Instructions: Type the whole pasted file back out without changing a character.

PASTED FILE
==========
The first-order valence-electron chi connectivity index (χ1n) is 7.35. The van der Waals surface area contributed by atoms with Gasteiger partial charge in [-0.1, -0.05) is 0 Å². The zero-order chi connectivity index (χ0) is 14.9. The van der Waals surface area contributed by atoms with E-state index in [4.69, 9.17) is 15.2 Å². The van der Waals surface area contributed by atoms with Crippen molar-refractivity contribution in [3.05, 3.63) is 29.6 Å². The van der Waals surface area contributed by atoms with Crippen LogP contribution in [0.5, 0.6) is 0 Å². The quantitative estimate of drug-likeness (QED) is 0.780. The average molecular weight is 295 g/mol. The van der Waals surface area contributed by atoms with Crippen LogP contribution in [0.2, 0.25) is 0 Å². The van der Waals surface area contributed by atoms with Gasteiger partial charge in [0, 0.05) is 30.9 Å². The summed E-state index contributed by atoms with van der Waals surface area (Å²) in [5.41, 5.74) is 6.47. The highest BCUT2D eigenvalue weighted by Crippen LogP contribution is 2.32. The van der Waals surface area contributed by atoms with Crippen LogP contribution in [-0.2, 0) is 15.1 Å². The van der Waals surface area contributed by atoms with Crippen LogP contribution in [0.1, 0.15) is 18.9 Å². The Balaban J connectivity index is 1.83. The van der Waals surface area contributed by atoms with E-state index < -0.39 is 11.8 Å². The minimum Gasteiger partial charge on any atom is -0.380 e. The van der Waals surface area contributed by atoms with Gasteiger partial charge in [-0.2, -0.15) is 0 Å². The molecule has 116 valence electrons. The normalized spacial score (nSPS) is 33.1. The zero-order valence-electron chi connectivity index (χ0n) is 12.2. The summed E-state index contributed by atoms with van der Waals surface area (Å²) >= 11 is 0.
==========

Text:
The first-order valence-electron chi connectivity index (χ1n) is 7.35. The van der Waals surface area contributed by atoms with Gasteiger partial charge in [-0.1, -0.05) is 0 Å². The zero-order chi connectivity index (χ0) is 14.9. The van der Waals surface area contributed by atoms with E-state index in [4.69, 9.17) is 15.2 Å². The van der Waals surface area contributed by atoms with Crippen molar-refractivity contribution in [3.05, 3.63) is 29.6 Å². The van der Waals surface area contributed by atoms with Crippen LogP contribution in [0.5, 0.6) is 0 Å². The quantitative estimate of drug-likeness (QED) is 0.780. The average molecular weight is 295 g/mol. The van der Waals surface area contributed by atoms with Crippen LogP contribution in [0.2, 0.25) is 0 Å². The van der Waals surface area contributed by atoms with Gasteiger partial charge in [0, 0.05) is 30.9 Å². The summed E-state index contributed by atoms with van der Waals surface area (Å²) in [5.41, 5.74) is 6.47. The highest BCUT2D eigenvalue weighted by Crippen LogP contribution is 2.32. The van der Waals surface area contributed by atoms with Crippen LogP contribution in [-0.2, 0) is 15.1 Å². The van der Waals surface area contributed by atoms with Crippen LogP contribution in [0.1, 0.15) is 18.9 Å². The Balaban J connectivity index is 1.83. The van der Waals surface area contributed by atoms with E-state index < -0.39 is 11.8 Å². The minimum Gasteiger partial charge on any atom is -0.380 e. The van der Waals surface area contributed by atoms with Gasteiger partial charge in [-0.2, -0.15) is 0 Å². The molecule has 116 valence electrons. The normalized spacial score (nSPS) is 33.1. The zero-order valence-electron chi connectivity index (χ0n) is 12.2. The summed E-state index contributed by atoms with van der Waals surface area (Å²) >= 11 is 0.